December 13 2016

Eagerly awaited A1 upgrade reveals rare Roman remains

Progress on the long-awaited A1 update in North Yorkshire has revealed some surprising results besides helping to get commuters from A to B more efficiently. While the area is due to receive a modern update on its infrastructure, the work has uncovered remains of much older journeys – ones made by Roman and prehistoric societies, in fact.

The £380 million programme undertaken by Highways England aims to update the roads between Leeming and Barton by installing an extra lane in each direction to create a continuous motorway-standard route between London and Newcastle. The project is now 90 per cent complete, and is estimated to have brought in around 750 new highway jobs to the North East area.


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Roman remains


Perhaps surprisingly, the initiative included contracting around 60 archaeologists to study the surrounding soils. Gov UK report that during their excavations, archaeologists have uncovered over 200,000 prehistoric and Roman artefacts, having sieved more than 86 tonnes of sediment samples.

Highways England Project Manager, Tom Howard, told Gov UK:

“It is fascinating to discover that nearly 2,000 years ago the Romans using the very latest technological innovations from that period. We are doing the same thing today – using the latest technology to improve this important route and significantly reduce journey times.”


White letter hairstreak butterfly


In fact, it has also recently been suggested that the A1 work may also benefit local wildlife species, as a rare white letter hairstreak butterfly was discovered by workers planting trees in the woodland area besides the upgraded stretch of road. Upon discovering that the rare insect, which is the fifth to be recorded in Yorkshire, lays its eggs on elm trees, the company increased the number of wych elm trees to encourage the butterfly to continue to populate the local area. For a major work intended to have cause minimal disruption to the surrounding environment, this is very good news.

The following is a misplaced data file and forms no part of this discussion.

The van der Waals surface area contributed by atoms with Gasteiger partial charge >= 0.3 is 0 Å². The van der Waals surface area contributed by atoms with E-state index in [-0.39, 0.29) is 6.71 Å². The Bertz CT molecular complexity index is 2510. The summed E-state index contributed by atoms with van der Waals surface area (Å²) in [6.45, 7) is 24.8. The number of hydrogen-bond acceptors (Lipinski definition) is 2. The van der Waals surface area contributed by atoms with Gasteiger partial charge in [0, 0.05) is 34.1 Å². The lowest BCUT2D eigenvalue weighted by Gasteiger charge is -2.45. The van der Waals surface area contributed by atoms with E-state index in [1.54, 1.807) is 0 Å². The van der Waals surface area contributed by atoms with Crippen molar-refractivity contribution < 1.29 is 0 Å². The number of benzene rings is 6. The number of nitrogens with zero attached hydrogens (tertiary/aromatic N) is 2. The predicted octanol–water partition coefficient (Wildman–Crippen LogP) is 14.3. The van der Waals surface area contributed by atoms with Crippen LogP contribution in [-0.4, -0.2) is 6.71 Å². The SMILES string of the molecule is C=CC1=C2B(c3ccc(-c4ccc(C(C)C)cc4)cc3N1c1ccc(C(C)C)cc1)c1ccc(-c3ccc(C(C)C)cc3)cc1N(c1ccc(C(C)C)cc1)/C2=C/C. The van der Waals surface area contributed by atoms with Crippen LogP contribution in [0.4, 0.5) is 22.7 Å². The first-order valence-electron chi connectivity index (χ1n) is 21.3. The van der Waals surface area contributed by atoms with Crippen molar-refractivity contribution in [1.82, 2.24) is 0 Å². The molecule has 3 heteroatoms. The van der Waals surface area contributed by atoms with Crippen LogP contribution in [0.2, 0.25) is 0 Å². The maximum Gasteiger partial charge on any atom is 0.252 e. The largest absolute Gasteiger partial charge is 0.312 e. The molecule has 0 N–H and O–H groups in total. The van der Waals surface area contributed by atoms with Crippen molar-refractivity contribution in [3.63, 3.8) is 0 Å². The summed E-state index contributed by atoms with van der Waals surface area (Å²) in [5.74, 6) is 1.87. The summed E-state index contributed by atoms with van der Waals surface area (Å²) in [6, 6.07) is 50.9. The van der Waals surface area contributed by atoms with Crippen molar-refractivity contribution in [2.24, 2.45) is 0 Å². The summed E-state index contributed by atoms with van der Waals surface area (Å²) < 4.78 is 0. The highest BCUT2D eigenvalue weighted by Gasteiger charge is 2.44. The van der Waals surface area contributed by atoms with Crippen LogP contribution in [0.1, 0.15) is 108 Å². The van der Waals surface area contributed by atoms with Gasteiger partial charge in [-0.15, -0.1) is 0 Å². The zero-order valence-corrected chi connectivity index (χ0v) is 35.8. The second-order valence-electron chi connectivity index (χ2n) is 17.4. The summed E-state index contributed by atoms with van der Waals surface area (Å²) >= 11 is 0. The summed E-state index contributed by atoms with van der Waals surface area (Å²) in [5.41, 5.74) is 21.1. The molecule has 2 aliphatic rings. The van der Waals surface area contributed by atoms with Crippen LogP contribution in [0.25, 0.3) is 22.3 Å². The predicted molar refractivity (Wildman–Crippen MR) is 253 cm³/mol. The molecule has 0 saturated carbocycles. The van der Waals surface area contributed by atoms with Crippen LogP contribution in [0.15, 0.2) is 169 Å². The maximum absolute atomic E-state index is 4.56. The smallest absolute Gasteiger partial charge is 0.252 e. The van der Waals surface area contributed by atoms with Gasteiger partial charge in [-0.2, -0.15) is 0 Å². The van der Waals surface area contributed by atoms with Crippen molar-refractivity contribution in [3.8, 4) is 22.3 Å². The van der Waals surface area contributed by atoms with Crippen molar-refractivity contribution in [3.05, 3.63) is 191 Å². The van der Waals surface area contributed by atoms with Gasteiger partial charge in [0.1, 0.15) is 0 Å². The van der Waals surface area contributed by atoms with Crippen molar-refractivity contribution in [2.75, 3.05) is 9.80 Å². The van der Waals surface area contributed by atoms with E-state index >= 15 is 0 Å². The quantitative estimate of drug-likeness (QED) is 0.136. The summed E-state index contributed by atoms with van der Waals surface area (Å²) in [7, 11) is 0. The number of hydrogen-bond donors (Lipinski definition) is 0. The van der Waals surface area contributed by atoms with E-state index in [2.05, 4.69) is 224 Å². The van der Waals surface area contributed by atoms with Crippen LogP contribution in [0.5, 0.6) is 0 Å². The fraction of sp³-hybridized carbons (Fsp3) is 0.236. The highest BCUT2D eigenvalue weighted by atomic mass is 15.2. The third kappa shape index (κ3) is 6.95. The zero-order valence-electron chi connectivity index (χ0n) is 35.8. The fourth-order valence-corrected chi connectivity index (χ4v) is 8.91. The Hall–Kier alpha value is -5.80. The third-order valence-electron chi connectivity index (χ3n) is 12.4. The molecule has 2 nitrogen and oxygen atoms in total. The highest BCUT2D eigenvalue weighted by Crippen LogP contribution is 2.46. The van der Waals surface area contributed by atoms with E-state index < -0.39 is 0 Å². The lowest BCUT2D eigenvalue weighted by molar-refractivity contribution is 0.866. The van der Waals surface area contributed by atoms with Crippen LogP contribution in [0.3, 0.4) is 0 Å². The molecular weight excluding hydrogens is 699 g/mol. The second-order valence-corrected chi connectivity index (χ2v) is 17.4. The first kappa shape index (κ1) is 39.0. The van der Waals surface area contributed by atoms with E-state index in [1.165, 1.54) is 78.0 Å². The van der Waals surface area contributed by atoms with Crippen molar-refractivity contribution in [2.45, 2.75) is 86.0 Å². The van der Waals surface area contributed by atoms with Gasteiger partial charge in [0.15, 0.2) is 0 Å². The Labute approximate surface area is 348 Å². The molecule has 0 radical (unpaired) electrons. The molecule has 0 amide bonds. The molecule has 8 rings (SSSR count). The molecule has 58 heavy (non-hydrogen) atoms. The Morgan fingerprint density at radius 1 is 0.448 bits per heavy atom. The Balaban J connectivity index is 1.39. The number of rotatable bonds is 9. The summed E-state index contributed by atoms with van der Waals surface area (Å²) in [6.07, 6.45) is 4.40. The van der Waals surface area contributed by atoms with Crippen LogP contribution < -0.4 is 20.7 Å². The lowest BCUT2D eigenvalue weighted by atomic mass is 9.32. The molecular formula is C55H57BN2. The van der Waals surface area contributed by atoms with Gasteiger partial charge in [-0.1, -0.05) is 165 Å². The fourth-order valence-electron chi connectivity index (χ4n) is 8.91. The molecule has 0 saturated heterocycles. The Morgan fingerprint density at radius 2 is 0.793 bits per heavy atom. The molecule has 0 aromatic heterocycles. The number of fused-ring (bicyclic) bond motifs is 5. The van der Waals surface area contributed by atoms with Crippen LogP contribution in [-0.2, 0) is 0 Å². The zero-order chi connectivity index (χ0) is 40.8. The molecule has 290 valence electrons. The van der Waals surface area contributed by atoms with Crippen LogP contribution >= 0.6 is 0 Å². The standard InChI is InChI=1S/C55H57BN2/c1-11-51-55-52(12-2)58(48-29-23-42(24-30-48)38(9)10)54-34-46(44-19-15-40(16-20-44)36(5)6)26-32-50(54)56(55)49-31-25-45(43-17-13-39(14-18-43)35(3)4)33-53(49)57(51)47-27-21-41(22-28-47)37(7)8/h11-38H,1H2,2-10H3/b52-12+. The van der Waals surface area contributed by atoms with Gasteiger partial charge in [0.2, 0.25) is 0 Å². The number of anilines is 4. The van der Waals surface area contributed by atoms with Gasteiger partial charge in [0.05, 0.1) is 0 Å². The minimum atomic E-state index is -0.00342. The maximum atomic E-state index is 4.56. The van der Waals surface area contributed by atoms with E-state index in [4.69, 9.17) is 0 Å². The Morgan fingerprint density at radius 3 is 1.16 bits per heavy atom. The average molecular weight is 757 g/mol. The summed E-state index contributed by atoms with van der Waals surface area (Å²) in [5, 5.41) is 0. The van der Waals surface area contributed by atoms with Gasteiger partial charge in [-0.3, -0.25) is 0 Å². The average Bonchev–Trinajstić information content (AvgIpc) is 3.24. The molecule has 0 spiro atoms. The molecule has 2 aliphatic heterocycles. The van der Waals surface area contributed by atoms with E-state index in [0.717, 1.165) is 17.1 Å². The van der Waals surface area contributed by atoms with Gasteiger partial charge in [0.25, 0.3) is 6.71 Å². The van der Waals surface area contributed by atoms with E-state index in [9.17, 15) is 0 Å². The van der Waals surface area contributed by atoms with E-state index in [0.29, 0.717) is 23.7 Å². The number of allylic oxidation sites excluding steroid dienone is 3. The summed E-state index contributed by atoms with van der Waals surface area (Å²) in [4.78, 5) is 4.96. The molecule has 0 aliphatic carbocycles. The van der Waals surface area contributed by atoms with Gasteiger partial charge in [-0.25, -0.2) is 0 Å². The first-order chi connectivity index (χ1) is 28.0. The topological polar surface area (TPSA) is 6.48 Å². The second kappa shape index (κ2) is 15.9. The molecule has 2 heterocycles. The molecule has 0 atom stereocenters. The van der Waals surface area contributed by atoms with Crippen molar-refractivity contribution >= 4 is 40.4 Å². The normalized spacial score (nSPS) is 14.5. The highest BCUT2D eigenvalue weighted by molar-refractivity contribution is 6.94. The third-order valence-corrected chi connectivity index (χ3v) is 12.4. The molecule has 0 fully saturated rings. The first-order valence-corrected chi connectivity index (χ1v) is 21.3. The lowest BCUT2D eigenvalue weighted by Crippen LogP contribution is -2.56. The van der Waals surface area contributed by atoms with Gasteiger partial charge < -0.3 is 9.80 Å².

Whilst the consequences of the butterfly habitat scheme remains to be seen, the archaeological dig has quickly made the history books. Dr Jonathan Shipley, the AECOM Archaeological Clerk of Works involved in managing the archaeological project, told The Northern Echo:

“The important thing is the public get to know more about the history of their area. Hopefully when this phase is finished we will know a lot more about the origins and end of Catterick.”


The Bowes Museum


The remains have been collected and have now been relocated to Barnard Castle Museum, and also The Bowes Museum, where they form an exhibition entitled; “Cataractonium: Unearthing Life in a Roman Town”. The display includes such gems as a rare carved gemstone depicting Hercules and the Lion, coins, A Roman cicada brooch made in ancient Pannonia (now eastern Europe), and two Roman objects which appear to be gold, but are in fact cleverly brass- and bronze-plated to appear gold. The findings are incredibly well preserved, making for significant relics in the history of infrastructure and, indeed, the country.

The road’s upgrade process has been in progress since March 2014. Highways England predict that when the scheme opens in 2017, journey times between Leeming and Barton will be reduced by approximately 20 per cent and, over a 60-year period, the improvements are predicted to save about 20 lives and prevent around 450 serious accidents.

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